What You Need to Know About the Senate's CIA Torture Report

PHOTO: The Central Intelligence Agency (CIA) logo is displayed in the lobby of CIA Headquarters in Langley, Va, Aug. 14, 2008. PlaySaul Loeb/AFP/Getty Images
WATCH Senate Torture Report Condemns CIA Tactics

The Senate's Select Committee on Intelligence is expected to make public today a redacted version of the executive summary of its comprehensive investigation of the CIA’s detention and interrogation program. The comprehensive report has come to be known in shorthand as the “CIA Torture Report."

The committee’s investigation began in 2009 and three years later morphed into a 6,300 page report with 35,000 footnotes. The CIA’s security concerns about releasing the full report resulted in a compromise earlier this year by the White House and the committee to release a redacted version of the executive summary that was 500 pages in length.

WATCH: CIA Torture Report Expected to Be Made Public

Obama Says ‘We Tortured Some Folks’

The report is expected to provide details about the CIA’s enhanced interrogation techniques, including waterboarding, sleep deprivation and use of stress positions that human rights groups have described as torture. Concerns that the report’s contents could incite violence overseas have led the Obama administration to raise security precautions at U.S. embassies worldwide.


In 2002, the CIA began a program to seize al Qaeda members and hold them in secret prisons overseas that became known as “black sites." At those locations, the CIA conducted interrogations of those detainees to learn more about al Qaeda, prevent future plots and eventually find Osama bin Laden. The list of detainees included Khalid Sheikh Mohammed, the self-professed mastermind of the 9/11 attacks, and Ramzi bin al-Shibh, one of the 9/11 plotters.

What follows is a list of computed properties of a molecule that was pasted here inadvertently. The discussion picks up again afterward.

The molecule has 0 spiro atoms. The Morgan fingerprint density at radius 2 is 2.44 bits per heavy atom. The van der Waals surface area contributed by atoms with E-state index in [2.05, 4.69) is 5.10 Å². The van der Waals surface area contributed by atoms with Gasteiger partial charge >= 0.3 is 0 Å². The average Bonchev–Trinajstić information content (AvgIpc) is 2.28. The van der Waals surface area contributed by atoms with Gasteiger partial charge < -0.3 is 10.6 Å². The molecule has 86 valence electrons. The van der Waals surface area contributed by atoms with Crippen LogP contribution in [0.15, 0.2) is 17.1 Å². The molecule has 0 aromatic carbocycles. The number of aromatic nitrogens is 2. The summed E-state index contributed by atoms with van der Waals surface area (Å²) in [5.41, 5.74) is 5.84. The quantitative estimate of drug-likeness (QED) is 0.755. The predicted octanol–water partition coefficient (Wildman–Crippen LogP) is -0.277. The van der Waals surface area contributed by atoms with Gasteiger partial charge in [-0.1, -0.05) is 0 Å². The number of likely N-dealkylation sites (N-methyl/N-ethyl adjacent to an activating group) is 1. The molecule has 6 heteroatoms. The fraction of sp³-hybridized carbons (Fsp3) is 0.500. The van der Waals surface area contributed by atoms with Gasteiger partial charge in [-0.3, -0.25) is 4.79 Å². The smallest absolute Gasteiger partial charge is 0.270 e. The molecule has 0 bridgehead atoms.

In 2002, the Justice Department secretly authorized the use of specific “enhanced interrogation techniques” that would enable CIA interrogators to extract more information from uncooperative detainees. These techniques -- or EIT’s as they became known -- included the use of stress positions, waterboarding and prolonged sleep deprivation designed to coerce detainees into providing more information.

In September 2006, President Bush publicly revealed the existence of the CIA’s secret prison program and announced that detainees under the agency's control would be transferred to the detention facility at Guantanamo. Upon taking office in January 2009, President Obama issued an executive order banning the use of the enhanced interrogation techniques.


In March 2009, the Senate Select Committee on Intelligence undertook what it expected to be a year-long investigation to review the CIA’s detention and interrogation program. A committee press release said that in addition to researching the program’s history, committee investigators were also tasked with determining “Whether the CIA accurately described the detention and interrogation program to other parts of the U.S. government, including the Office of Legal Counsel and the Senate Intelligence Committee.”